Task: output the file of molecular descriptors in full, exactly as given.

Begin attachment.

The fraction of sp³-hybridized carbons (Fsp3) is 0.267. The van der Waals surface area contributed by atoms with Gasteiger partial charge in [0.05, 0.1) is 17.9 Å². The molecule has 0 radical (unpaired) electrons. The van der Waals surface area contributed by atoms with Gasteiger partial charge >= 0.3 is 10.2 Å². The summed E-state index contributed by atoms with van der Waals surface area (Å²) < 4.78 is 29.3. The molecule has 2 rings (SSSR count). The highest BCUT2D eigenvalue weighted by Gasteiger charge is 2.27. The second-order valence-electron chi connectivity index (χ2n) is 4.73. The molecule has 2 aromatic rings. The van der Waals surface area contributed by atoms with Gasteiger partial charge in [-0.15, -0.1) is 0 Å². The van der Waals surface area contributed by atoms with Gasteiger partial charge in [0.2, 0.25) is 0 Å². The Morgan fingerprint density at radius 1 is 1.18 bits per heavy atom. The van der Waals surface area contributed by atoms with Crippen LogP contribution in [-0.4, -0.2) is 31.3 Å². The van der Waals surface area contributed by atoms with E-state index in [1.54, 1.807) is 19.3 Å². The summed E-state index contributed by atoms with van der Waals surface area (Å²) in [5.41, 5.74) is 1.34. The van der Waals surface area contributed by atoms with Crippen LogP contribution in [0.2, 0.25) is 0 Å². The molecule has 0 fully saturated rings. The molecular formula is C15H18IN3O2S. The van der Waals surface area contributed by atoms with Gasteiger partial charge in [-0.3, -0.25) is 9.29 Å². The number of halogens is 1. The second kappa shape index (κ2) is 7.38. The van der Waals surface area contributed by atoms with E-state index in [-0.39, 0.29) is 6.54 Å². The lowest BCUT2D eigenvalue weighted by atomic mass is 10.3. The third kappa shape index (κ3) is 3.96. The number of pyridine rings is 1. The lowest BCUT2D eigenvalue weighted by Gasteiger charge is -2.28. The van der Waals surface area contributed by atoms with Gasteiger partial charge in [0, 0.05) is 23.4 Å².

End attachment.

The fraction of sp³-hybridized carbons (Fsp3) is 0.267. The van der Waals surface area contributed by atoms with Gasteiger partial charge in [0.05, 0.1) is 17.9 Å². The molecule has 0 radical (unpaired) electrons. The van der Waals surface area contributed by atoms with Gasteiger partial charge >= 0.3 is 10.2 Å². The summed E-state index contributed by atoms with van der Waals surface area (Å²) < 4.78 is 29.3. The molecule has 2 rings (SSSR count). The highest BCUT2D eigenvalue weighted by Gasteiger charge is 2.27. The second-order valence-electron chi connectivity index (χ2n) is 4.73. The molecule has 2 aromatic rings. The van der Waals surface area contributed by atoms with Gasteiger partial charge in [-0.15, -0.1) is 0 Å². The van der Waals surface area contributed by atoms with Gasteiger partial charge in [0.2, 0.25) is 0 Å². The Morgan fingerprint density at radius 1 is 1.18 bits per heavy atom. The van der Waals surface area contributed by atoms with Crippen LogP contribution in [-0.4, -0.2) is 31.3 Å². The van der Waals surface area contributed by atoms with E-state index in [1.54, 1.807) is 19.3 Å². The summed E-state index contributed by atoms with van der Waals surface area (Å²) in [5.41, 5.74) is 1.34. The van der Waals surface area contributed by atoms with Crippen LogP contribution in [0.2, 0.25) is 0 Å². The molecule has 0 fully saturated rings. The molecular formula is C15H18IN3O2S. The van der Waals surface area contributed by atoms with Gasteiger partial charge in [-0.3, -0.25) is 9.29 Å². The number of halogens is 1. The second kappa shape index (κ2) is 7.38. The van der Waals surface area contributed by atoms with E-state index in [-0.39, 0.29) is 6.54 Å². The lowest BCUT2D eigenvalue weighted by atomic mass is 10.3. The third kappa shape index (κ3) is 3.96. The number of pyridine rings is 1. The lowest BCUT2D eigenvalue weighted by Gasteiger charge is -2.28. The van der Waals surface area contributed by atoms with Gasteiger partial charge in [0, 0.05) is 23.4 Å².